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Fujifilm FinePix J20 Point-and-Shoot Camera

At a Glance
  • Generic Company Place Holder Fujifilm FinePix J20 Compact Camera

    TechHive Rating

You can certainly find cameras packed with more features than the $130 Fujifilm FinePix J20, but its combination of price, image quality, stylish looks, and ease of use makes it a great deal.

The 10-megapixel Fujifilm FinePix J20--a slim (0.7 inches thick), durable metallic camera--is one of the better bare-bones entry-level cameras we've seen this year. Equipped with a 3X optical zoom lens (35.5mm to 106.5mm), the FinePix J20 also offers surprisingly effective digital image stabilization--it did a pretty good job of retaining a crisp, clear image when I shook the camera around vigorously. Mechanical and optical image-stabilization systems are still more effective, but the J20's stabilization is a great feature for that low, low price.

Besides Auto mode, Scene Recognition mode (which is fully automated), Manual mode (to adjust white balance, ISO equivalencies, and exposure compensation), and Movie mode (standard-definition, 640-by-480 AVI clips at 30 frames per second), the FinePix J20 offers 17 additional scene modes--the usual cast of characters (such as Portrait, Landscape, and Sports) and some less common modes that complement them well (Fireworks, Museum, and Text, for example). Manual ISO adjustments let you increase the camera's light sensitivity to ISO 1600.

Despite its nice range of features, the FinePix J20 has a minimalist, almost elegant button layout to accompany its 2.7-inch-diagonal LCD screen. The top of the camera houses the on/off and shutter buttons, which the back of the camera supplements with just four other controls: a zoom rocker, a button to adjust display settings, a playback button, and a four-way directional pad surrounding a menu button.

As on many other cameras, the four directional buttons also provide one-touch access to the J20's flash settings, timer, macro mode, and deletion function. With so few controls, there's not much competition for space on the camera, leading to well-spaced buttons that are easy to use regardless of your hand size. The SD/SDHC card slot is tucked away in the all-plastic (and flimsy) battery compartment, but the mini-USB connector is located on the bottom of the camera.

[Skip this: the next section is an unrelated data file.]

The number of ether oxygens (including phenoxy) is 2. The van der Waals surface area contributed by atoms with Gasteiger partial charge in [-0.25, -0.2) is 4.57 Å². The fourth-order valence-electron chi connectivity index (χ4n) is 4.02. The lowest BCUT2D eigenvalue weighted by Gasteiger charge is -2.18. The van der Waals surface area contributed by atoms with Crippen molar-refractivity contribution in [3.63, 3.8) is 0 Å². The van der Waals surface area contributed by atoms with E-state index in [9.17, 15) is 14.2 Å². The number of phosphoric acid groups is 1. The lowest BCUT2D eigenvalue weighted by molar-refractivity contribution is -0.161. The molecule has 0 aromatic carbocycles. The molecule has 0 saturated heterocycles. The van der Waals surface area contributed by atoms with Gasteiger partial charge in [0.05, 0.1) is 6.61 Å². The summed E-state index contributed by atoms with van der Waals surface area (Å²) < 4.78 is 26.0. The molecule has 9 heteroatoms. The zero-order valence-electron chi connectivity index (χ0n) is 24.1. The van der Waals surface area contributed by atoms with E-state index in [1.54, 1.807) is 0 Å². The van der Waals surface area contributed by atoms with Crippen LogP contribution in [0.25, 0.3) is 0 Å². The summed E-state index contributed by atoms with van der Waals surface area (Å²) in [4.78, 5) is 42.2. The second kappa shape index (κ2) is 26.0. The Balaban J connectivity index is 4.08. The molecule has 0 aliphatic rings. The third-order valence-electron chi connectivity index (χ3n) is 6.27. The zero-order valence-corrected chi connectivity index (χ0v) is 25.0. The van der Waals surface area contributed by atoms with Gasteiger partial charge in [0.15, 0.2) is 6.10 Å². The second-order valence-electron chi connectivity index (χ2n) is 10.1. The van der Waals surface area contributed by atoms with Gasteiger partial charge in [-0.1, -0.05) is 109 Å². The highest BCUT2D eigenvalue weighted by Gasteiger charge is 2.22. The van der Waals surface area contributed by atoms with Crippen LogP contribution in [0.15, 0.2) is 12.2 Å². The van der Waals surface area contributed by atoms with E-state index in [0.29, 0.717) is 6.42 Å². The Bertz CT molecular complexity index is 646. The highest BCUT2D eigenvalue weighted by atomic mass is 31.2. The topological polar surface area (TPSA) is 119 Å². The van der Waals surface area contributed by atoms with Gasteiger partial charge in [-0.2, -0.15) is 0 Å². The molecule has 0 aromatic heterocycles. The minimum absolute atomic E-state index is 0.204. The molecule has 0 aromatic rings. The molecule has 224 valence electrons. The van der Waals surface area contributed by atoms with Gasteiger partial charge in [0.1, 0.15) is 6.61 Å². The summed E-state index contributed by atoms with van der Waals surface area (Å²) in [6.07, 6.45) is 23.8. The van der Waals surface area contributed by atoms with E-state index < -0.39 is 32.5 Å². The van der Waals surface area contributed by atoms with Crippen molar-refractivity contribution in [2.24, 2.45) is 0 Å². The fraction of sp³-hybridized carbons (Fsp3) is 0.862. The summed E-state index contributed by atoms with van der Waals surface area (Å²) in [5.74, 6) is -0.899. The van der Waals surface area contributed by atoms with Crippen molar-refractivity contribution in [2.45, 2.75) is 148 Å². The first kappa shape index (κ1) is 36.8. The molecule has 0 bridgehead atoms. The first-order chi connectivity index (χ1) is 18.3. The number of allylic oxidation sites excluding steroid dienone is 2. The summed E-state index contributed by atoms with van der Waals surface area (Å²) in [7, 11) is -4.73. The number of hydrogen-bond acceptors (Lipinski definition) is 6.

According to PC World Test Center jury evaluations, the FinePix J20's image quality rates as Good for a camera in its price range and rivals the image quality of some significantly more expensive cameras. Sample images had low levels of distortion and good exposure quality, though their sharpness wasn't rated as highly. In my hands-on testing, I noticed about a second of lag time between when I pressed the shutter button and when the camera auto-focused and snapped an image.

The camera's battery life earned a rating of Good, as the J20 took 221 shots on a single charge of its rechargeable lithium ion battery. That's well short of the 300-plus shots we've seen on many point-and-shoot cameras, but still a decent amount of juice.

The FinePix J20 may not be the most exciting camera around right now, but for $130 it offers a great blend of scene modes, image quality, ease of use, and understated-but-fashionable aesthetics.

--Tim Moynihan

This story, "Fujifilm FinePix J20 Point-and-Shoot Camera" was originally published by PCWorld.

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At a Glance
  • TechHive Rating

    If you're looking for an entry-level camera that looks good and takes decent shots, the $130 Finepix J20 is a nice option.

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